Sramana Mitra: I have followed those phases. There is Starbucks doing contract life-cycle management. Then, we have had pretty sizable companies being built in the procurement management systems base like E-vines that now sits inside SAP and several other vertical-focused offerings on procurement exchanges. How do you see that trend evolving?
Ed Cross: I wouldn’t want to specifically comment negatively about a competitor in the marketplace. However, you have to look at the technology that Ariba and SAP supply and think in terms of whether it covers all the procurement set of activities. Frankly, it doesn’t. Ariba carved out a very fine niche for themselves in certain areas of the procurement life-cycle, but they are not doing all of it and neither are SAP. That’s why there’s a proliferation of organizations in the marketplace offering single-solutions for single areas of procurement activity.
There are several suppliers doing contract life-cycle management. I don’t think there’s anybody that has come through to the fore and there’s no one organization that offers your one-stop shop for all procurement activities. Ariba has an affiliation model with suppliers that have signed up with them in particular territories, but it’s not broad-based. In terms of contract life-cycle management and supplier relationship management, my understanding is they don’t have a solution to that challenge.
SAP is clearly a great ERP system that many leading organizations use but it doesn’t cover all the bases in the procurement activity set. Yes, Ariba exists but so do several other organizations. Organizations like Cooper suggested to me that they’re taking market share from Ariba because of certain facets of the software that they provide. Again, Cooper doesn’t provide a solution that completely covers all the activities within procurement. What I’m suggesting is that there is a place for an organization to come forward and marry-up all those different solutions out there and create a one-stop shop for the procurement professional and for the buyer of services, who are not always procurement personnel. The big challenge for procurement or non-procurement people in any big blue-chip organization is that they often don’t know where to buy things from because the technology in front of them does not make it easy for them to find what they’re looking for, the way an eBay or Amazon type of consumer business solution does.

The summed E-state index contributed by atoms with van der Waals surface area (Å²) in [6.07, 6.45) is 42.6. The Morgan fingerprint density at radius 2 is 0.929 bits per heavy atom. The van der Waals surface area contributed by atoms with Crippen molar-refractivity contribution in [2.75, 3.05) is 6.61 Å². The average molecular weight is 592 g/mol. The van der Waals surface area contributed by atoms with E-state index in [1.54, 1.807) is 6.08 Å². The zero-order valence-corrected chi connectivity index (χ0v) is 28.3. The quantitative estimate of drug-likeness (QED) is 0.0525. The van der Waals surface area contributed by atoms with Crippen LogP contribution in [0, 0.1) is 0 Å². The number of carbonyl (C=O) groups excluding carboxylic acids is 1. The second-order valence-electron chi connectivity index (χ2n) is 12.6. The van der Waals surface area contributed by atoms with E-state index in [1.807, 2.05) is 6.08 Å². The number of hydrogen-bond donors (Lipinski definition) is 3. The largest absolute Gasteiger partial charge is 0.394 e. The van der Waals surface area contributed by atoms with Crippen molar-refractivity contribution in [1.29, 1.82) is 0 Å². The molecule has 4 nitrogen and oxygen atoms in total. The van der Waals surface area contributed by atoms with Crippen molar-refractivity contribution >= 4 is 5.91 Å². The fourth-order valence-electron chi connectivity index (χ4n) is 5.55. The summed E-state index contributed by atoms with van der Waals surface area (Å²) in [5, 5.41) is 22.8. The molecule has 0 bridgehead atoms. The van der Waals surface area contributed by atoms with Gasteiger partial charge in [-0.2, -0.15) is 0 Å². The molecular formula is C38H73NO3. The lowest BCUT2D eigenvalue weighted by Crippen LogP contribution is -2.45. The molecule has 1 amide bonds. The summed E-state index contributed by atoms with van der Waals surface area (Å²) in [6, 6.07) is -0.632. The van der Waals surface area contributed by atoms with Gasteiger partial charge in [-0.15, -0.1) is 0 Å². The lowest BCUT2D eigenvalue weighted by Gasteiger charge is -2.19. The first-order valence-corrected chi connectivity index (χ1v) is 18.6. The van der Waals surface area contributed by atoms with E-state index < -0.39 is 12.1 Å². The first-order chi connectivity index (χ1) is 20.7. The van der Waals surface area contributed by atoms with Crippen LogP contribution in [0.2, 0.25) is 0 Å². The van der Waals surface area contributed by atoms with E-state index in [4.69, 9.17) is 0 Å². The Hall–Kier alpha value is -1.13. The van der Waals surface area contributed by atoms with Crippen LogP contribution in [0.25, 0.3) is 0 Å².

There is a space in the market for organizations that can bring forward solutions that are very easy to use. If we look at the ERP marketplace, there are some very sophisticated solutions out there but they are not easy to use. They won’t be configured, necessarily, for your system. They are brought in as an off-the-shelf solution, and you drive your processors and so forth to fit their solution. That involves a lot of integration activities and training for the users.
One of the trends that I am seeing in the marketplace is that our Generation Y comes through their expectation and what they would drive are systems that are easier to use and a lot more comprehensive in the business environment. I still think that’s not the case. Most systems are difficult to use in the business-to-business world.
You have mentioned about vertical procurement solutions. I have worked with a sourcing company called ShamAccent 2000 when the first wave of e-sourcing vendors came through. It was much heralded in vertical and horizontal marketplaces, but none of them took off and very few of them exist today. I’m not convinced that they’re the way forward. I’m sure there’s a space in the market for them but given the history, where nearly all of them failed in 2000-2001, I’m not necessarily convinced that this time around that will be the route forward.